February 25, 2021 - 1:28pm
posted by Billie Owens in crime, news, notify, Grand Jury, batavia.

Rajea S. Thomas is indicted for the crime of first-degree criminal contempt, a Class E felony. It is alleged that on April 30 that Thomas, while at a residence on Thomas Avenue in the City of Batavia, violated an order of protection with the intent to harass, annoy, threaten or alarm a person protected by the order, by striking, shoving, kicking or otherwise subjecting the person to physical contact, or he threatened to do so. In count two, Rajea is accused of criminal obstruction of breathing or blood circulation, a Class A misdemeanor, by allegedly applying pressure to the neck or throat of the victim. In count three, the defendant is accused of attempted criminal mischief in the fourth degree, a Class B misdemeanor. It is alleged in count three that Rajea on that day prevented, or attempted to prevent, the victim from communicating a request for emergency assistance.

February 25, 2021 - 12:26pm

By Kathy Zipkin, president, Friends of Richmond Memorial Library

The Friends of Richmond Memorial Library are pleased to announce that they have added an extra “Every Day Sale” space at the library!

Until normal book sales can resume, books can be purchased from the shelf by the elevator or from the table in the Reading Room any time the library is open.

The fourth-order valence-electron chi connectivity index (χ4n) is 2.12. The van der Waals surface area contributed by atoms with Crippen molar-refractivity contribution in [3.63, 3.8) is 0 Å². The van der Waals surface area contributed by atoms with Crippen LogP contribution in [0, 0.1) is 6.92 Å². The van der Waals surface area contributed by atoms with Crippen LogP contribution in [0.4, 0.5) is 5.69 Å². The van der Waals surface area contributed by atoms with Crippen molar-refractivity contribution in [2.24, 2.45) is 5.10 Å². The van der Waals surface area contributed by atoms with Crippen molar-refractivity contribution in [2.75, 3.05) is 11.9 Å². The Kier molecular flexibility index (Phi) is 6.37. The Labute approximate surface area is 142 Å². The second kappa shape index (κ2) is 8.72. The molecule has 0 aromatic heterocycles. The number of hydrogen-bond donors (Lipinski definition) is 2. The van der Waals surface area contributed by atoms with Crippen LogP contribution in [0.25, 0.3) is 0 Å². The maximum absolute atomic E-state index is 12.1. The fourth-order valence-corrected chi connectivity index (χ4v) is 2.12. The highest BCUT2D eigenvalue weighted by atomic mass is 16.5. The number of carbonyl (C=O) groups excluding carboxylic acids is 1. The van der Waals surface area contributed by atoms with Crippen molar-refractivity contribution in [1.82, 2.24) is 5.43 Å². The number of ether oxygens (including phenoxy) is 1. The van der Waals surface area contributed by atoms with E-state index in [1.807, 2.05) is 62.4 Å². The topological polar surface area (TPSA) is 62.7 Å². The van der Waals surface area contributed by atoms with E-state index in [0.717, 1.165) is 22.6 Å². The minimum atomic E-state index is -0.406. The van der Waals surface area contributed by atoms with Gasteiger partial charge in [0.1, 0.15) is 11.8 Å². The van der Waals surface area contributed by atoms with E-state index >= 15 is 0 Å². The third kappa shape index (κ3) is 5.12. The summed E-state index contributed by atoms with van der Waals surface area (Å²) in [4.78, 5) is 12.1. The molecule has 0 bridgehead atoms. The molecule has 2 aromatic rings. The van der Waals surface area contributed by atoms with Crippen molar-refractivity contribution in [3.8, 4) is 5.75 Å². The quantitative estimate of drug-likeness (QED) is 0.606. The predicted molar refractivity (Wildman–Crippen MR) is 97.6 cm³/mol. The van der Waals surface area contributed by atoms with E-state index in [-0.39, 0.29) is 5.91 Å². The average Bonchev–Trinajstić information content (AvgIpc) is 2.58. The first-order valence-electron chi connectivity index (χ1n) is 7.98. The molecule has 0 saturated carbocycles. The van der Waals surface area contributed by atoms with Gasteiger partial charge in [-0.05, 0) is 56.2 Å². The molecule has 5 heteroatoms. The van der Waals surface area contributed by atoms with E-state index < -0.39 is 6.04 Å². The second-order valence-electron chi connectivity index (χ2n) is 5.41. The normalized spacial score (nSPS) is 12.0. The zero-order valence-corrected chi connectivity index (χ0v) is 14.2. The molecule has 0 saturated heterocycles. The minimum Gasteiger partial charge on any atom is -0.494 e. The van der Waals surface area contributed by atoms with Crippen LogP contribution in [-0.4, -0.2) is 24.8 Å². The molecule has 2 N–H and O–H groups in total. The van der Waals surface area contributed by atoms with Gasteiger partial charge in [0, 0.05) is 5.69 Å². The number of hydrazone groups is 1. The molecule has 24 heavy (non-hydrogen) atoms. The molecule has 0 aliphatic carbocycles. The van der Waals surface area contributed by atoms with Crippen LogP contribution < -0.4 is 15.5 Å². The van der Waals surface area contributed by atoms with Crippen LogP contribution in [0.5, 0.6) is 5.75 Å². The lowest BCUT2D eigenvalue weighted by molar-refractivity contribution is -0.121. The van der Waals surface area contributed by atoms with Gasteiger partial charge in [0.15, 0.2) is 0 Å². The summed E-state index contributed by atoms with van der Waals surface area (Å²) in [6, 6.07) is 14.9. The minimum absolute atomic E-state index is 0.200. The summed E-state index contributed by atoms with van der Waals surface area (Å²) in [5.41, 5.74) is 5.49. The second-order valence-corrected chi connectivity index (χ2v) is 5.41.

Selections include romance, mysteries, science fiction, history, young adult, cookbooks and so much more!

Please bring a bag if you need one. Sadly, the library still cannot accept donations. Books are priced according to stickers and signage and can be paid with by cash or check.

All proceeds benefit the Friends of the Library. The Friends of the Library exist to support the mission and goals of the library, including direct support of most library programs. New Friends are always welcome -- become a member at the library today!

The library is open regular hours for limited services, including browsing and checking out materials, limited computer use, photocopying, faxing and placing holds on materials.

Please observe all signage and policies when you enter the library. Information about virtual programs can be found on our website.

Richmond Memorial Library continually provides access to physical and virtual resources and services that meet the educational, informational and recreational needs of its diverse community in a safe and comfortable environment.

Richmond Memorial Library is located at 19 Ross St. in the City of Batavia.